The average amount of financial aid awarded to first-time, full-time degree-seeking undergraduates varied by control, particularly for institutional grants. Across 4-year institutions in academic year 2019–20, the average federal grant award ranged from $4,500 at public institutions to $5,000 at private for-profit institutions (reported in constant 2020–21 dollars). The average state or local grant award ranged from $3,800 at private for-profit institutions to $4,700 at private nonprofit institutions. There were larger differences by control of institution in average institutional grant awards. The average institutional grant award at private nonprofit institutions ($23,200) was more than three times higher than at public institutions ($6,500) and private for-profit institutions ($6,400), which reflects a higher average total cost of attendance at private nonprofit institutions (see indicator Price of Attending an Undergraduate Institution). Average student loan amounts were higher at private nonprofit institutions ($8,700) and private for-profit institutions ($8,200) than at public institutions ($7,400).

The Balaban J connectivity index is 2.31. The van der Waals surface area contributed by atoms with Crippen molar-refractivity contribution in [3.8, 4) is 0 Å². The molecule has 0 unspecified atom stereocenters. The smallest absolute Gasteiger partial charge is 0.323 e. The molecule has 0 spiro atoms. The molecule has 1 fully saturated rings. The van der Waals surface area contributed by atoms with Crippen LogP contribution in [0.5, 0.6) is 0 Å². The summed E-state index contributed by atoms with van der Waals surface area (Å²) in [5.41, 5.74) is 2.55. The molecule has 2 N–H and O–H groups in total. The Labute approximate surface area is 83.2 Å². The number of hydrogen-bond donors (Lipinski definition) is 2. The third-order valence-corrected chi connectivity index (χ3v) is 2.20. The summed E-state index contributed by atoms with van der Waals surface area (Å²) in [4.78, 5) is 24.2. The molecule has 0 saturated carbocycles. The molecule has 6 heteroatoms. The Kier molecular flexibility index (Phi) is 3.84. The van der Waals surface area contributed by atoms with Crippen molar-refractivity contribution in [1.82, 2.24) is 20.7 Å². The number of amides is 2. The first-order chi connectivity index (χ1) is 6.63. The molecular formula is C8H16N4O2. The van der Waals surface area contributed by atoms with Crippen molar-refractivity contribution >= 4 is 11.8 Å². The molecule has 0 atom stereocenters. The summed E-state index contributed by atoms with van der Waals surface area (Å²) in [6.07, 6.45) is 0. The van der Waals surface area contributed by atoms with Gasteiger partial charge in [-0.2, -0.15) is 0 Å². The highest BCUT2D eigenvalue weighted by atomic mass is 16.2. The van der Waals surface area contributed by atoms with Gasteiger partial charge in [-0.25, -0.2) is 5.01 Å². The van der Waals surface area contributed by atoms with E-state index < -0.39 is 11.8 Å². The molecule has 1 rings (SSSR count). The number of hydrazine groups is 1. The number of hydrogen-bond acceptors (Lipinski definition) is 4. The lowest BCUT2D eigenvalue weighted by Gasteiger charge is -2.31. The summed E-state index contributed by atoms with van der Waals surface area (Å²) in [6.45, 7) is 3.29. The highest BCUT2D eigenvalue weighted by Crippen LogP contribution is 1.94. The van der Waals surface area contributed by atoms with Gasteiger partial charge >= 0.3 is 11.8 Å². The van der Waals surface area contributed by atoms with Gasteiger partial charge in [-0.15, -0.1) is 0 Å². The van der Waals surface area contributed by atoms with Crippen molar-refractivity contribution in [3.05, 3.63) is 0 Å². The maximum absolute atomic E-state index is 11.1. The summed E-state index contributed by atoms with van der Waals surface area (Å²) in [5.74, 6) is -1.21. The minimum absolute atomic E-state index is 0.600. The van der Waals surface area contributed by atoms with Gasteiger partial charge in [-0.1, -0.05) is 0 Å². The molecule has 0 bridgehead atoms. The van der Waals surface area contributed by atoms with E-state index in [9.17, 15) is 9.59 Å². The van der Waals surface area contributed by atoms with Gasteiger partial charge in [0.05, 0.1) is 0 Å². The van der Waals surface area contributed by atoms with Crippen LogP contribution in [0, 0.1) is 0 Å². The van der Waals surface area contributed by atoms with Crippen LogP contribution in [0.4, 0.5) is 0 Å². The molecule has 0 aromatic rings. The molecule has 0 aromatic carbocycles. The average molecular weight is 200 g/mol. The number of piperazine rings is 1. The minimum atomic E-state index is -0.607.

Figure 6. Average amount of financial aid awarded to first-time, full-time undergraduate students at 2-year degree-granting postsecondary institutions, by type of financial aid and control of institution: Academic year 2019–20
Figure 6. Average amount of financial aid awarded to first-time, full-time undergraduate students at 2-year degree-granting postsecondary institutions, by type of financial aid and control of institution: Academic year 2019–20

1 Student loans include only loans made directly to students; they do not include Parent PLUS Loans or other loans made directly to parents.